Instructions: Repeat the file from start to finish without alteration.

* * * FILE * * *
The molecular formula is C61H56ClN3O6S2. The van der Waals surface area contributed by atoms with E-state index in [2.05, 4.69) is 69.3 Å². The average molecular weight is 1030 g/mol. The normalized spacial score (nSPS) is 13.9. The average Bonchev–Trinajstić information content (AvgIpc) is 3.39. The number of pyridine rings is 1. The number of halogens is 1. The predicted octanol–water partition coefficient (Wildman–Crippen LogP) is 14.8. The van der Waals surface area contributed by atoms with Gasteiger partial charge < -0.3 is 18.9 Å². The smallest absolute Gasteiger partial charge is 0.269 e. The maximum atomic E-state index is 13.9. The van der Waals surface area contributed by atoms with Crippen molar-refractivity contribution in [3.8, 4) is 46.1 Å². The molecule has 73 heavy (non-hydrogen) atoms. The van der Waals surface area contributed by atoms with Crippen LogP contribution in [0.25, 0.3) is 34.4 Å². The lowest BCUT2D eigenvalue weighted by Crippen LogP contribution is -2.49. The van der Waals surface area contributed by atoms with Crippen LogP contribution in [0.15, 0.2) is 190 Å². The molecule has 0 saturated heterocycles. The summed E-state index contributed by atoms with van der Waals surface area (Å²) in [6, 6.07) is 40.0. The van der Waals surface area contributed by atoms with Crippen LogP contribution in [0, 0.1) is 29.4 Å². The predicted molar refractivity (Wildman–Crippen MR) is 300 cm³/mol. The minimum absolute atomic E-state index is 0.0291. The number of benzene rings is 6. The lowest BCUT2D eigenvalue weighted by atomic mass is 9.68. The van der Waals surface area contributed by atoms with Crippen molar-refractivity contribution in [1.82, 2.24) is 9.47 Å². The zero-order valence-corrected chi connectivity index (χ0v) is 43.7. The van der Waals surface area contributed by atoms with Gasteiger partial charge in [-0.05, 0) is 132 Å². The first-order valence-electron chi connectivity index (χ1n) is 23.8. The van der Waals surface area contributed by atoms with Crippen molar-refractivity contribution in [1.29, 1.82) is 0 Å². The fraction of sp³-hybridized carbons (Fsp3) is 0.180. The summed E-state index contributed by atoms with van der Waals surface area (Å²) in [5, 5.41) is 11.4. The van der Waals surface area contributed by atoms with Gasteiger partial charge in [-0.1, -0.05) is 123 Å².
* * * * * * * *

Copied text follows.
The molecular formula is C61H56ClN3O6S2. The van der Waals surface area contributed by atoms with E-state index in [2.05, 4.69) is 69.3 Å². The average molecular weight is 1030 g/mol. The normalized spacial score (nSPS) is 13.9. The average Bonchev–Trinajstić information content (AvgIpc) is 3.39. The number of pyridine rings is 1. The number of halogens is 1. The predicted octanol–water partition coefficient (Wildman–Crippen LogP) is 14.8. The van der Waals surface area contributed by atoms with Gasteiger partial charge < -0.3 is 18.9 Å². The smallest absolute Gasteiger partial charge is 0.269 e. The maximum atomic E-state index is 13.9. The van der Waals surface area contributed by atoms with Crippen molar-refractivity contribution in [3.8, 4) is 46.1 Å². The molecule has 73 heavy (non-hydrogen) atoms. The van der Waals surface area contributed by atoms with Crippen LogP contribution in [0.25, 0.3) is 34.4 Å². The lowest BCUT2D eigenvalue weighted by Crippen LogP contribution is -2.49. The van der Waals surface area contributed by atoms with Crippen LogP contribution in [0.15, 0.2) is 190 Å². The molecule has 0 saturated heterocycles. The summed E-state index contributed by atoms with van der Waals surface area (Å²) in [6, 6.07) is 40.0. The van der Waals surface area contributed by atoms with Crippen LogP contribution in [0, 0.1) is 29.4 Å². The predicted molar refractivity (Wildman–Crippen MR) is 300 cm³/mol. The minimum absolute atomic E-state index is 0.0291. The number of benzene rings is 6. The lowest BCUT2D eigenvalue weighted by atomic mass is 9.68. The van der Waals surface area contributed by atoms with Crippen molar-refractivity contribution in [1.82, 2.24) is 9.47 Å². The zero-order valence-corrected chi connectivity index (χ0v) is 43.7. The van der Waals surface area contributed by atoms with Gasteiger partial charge in [-0.05, 0) is 132 Å². The first-order valence-electron chi connectivity index (χ1n) is 23.8. The van der Waals surface area contributed by atoms with Crippen molar-refractivity contribution in [1.29, 1.82) is 0 Å². The fraction of sp³-hybridized carbons (Fsp3) is 0.180. The summed E-state index contributed by atoms with van der Waals surface area (Å²) in [5, 5.41) is 11.4. The van der Waals surface area contributed by atoms with Gasteiger partial charge in [-0.1, -0.05) is 123 Å².